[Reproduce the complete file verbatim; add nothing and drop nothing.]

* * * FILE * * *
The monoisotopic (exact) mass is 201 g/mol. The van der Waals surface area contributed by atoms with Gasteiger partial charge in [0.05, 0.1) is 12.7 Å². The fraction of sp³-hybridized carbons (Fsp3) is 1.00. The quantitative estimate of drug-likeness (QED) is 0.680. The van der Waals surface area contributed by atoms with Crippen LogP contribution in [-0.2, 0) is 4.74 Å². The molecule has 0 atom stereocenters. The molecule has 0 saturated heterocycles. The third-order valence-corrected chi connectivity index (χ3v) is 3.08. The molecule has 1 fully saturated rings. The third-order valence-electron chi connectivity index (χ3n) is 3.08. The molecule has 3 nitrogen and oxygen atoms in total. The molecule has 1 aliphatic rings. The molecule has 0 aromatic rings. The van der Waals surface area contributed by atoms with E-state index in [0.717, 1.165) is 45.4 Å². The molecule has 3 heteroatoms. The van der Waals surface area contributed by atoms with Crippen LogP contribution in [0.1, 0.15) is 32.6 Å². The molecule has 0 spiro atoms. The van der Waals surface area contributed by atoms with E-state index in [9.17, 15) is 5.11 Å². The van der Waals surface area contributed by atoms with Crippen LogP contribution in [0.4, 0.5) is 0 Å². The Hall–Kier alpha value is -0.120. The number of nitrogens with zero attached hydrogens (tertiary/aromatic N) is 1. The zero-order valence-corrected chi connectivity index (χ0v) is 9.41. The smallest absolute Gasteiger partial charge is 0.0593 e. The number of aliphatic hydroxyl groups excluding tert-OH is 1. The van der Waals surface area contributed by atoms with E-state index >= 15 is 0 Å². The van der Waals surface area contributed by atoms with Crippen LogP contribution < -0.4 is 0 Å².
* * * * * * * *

The monoisotopic (exact) mass is 201 g/mol. The van der Waals surface area contributed by atoms with Gasteiger partial charge in [0.05, 0.1) is 12.7 Å². The fraction of sp³-hybridized carbons (Fsp3) is 1.00. The quantitative estimate of drug-likeness (QED) is 0.680. The van der Waals surface area contributed by atoms with Crippen LogP contribution in [-0.2, 0) is 4.74 Å². The molecule has 0 atom stereocenters. The molecule has 0 saturated heterocycles. The third-order valence-corrected chi connectivity index (χ3v) is 3.08. The molecule has 1 fully saturated rings. The third-order valence-electron chi connectivity index (χ3n) is 3.08. The molecule has 3 nitrogen and oxygen atoms in total. The molecule has 1 aliphatic rings. The molecule has 0 aromatic rings. The van der Waals surface area contributed by atoms with E-state index in [0.717, 1.165) is 45.4 Å². The molecule has 3 heteroatoms. The van der Waals surface area contributed by atoms with Crippen LogP contribution in [0.1, 0.15) is 32.6 Å². The molecule has 0 spiro atoms. The van der Waals surface area contributed by atoms with E-state index in [9.17, 15) is 5.11 Å². The van der Waals surface area contributed by atoms with Crippen LogP contribution in [0.4, 0.5) is 0 Å². The Hall–Kier alpha value is -0.120. The number of nitrogens with zero attached hydrogens (tertiary/aromatic N) is 1. The zero-order valence-corrected chi connectivity index (χ0v) is 9.41. The smallest absolute Gasteiger partial charge is 0.0593 e. The number of aliphatic hydroxyl groups excluding tert-OH is 1. The van der Waals surface area contributed by atoms with E-state index >= 15 is 0 Å². The van der Waals surface area contributed by atoms with Crippen LogP contribution < -0.4 is 0 Å².